From Tenerife Las Vegas To Pine Forest Peaks

Accessing the heights of nature and history, the small settlement of Las Vegas is not the only famous name associated with the higher end of Granadilla. Looking down from the compact church, Ermita de Nuestra Senora de La Esperanza (our lady of hope) the south east coast stretched from El Medano along to the wind turbines of Arico. Looking upwards, a cathedral of pine forest rose towards the Guajara mountain, second only to the peak of Mount Teide in height. I fel honoured to be walking in the foot steps of Scotlands astronomer royal, Charles Piazzi Smyth who popped over in 1856.

The rising and intersecting pathways were steep but well maintained and sign posted, allowing for several different routes to take. The area has always boasted a bounty of food and natural industry, figs, almonds, and the cereal gofio were a mainstay of local life and their legacy could be seen in the stone kilns and a large water mill, preserved but now replaced by the march of time. Las Vegas means “the meadows” and the green lower slopes provide the inspiration for that.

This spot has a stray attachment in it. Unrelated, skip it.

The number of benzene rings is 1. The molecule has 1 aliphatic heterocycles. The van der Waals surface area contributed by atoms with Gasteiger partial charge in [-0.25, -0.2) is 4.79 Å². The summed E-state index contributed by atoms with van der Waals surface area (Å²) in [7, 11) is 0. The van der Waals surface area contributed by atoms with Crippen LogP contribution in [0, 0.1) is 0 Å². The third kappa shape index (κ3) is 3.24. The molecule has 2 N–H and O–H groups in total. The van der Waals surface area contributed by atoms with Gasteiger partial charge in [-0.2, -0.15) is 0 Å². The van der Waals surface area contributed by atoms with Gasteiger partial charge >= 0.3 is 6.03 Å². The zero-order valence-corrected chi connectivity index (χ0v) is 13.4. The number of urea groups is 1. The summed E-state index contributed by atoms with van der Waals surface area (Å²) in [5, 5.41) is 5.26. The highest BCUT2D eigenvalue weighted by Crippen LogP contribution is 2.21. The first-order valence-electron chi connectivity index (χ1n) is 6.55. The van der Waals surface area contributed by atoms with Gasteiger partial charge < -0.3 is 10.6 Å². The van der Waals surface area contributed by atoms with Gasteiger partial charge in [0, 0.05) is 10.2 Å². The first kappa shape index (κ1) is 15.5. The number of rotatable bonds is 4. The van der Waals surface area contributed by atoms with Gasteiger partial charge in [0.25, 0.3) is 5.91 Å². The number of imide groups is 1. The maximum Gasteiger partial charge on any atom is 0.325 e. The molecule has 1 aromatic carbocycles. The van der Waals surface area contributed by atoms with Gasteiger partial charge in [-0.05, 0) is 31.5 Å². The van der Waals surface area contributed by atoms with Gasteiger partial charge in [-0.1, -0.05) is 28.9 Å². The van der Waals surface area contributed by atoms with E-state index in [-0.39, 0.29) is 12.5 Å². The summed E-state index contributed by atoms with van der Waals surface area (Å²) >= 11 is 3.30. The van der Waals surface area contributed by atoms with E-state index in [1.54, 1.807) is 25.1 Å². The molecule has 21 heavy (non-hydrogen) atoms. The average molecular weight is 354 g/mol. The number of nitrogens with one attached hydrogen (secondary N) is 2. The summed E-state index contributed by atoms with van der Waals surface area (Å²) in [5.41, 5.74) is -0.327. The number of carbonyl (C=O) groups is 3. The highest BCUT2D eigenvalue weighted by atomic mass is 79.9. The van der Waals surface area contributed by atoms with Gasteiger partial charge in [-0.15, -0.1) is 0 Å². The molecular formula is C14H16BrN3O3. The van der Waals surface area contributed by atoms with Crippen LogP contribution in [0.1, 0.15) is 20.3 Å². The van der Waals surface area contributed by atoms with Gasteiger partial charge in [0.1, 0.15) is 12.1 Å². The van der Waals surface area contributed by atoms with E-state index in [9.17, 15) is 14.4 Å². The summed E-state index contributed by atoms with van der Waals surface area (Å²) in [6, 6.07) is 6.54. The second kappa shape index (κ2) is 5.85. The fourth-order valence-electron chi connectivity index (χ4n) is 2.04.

It´s an area of contrasts with dense forest areas rubbibg noses with dried streams and shadey gathering spots, ideal for a water and sarnie break. There are steeply rising tracks that skirt the tree line, and dipping paths that offer a front row seat to the magnificent views down to the coast. On this very hot day there were only a few other walkers and a sense of that pioneer spirit when emerging into clearings that offer glimpses of the rural history.

With plenty of shade and drink rests, it turned into a near six hour walk before arriving back at the church and small car park in Las Vegas. Testing on the feet but rewarding on the senses, the walk offered plenty of contrasts of terrain but paid out a real jackpot in terms of sights and sounds.